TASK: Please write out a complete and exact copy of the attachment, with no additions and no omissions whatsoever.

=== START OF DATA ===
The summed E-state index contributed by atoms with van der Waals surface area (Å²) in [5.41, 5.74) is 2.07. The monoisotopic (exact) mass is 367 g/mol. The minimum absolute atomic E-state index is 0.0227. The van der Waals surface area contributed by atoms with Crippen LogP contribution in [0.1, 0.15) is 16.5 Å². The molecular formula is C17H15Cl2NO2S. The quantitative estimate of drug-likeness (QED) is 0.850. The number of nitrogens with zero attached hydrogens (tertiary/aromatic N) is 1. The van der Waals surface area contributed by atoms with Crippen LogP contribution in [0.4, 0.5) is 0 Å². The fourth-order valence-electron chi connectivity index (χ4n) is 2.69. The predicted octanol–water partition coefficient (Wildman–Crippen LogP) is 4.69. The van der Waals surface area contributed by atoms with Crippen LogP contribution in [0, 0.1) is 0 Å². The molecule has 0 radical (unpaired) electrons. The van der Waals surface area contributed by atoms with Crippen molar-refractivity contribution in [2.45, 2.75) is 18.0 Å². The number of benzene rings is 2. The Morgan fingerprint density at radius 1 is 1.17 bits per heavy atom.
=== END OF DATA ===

The summed E-state index contributed by atoms with van der Waals surface area (Å²) in [5.41, 5.74) is 2.07. The monoisotopic (exact) mass is 367 g/mol. The minimum absolute atomic E-state index is 0.0227. The van der Waals surface area contributed by atoms with Crippen LogP contribution in [0.1, 0.15) is 16.5 Å². The molecular formula is C17H15Cl2NO2S. The quantitative estimate of drug-likeness (QED) is 0.850. The number of nitrogens with zero attached hydrogens (tertiary/aromatic N) is 1. The van der Waals surface area contributed by atoms with Crippen LogP contribution in [0.4, 0.5) is 0 Å². The fourth-order valence-electron chi connectivity index (χ4n) is 2.69. The predicted octanol–water partition coefficient (Wildman–Crippen LogP) is 4.69. The van der Waals surface area contributed by atoms with Crippen LogP contribution in [0, 0.1) is 0 Å². The molecule has 0 radical (unpaired) electrons. The van der Waals surface area contributed by atoms with Crippen molar-refractivity contribution in [2.45, 2.75) is 18.0 Å². The number of benzene rings is 2. The Morgan fingerprint density at radius 1 is 1.17 bits per heavy atom.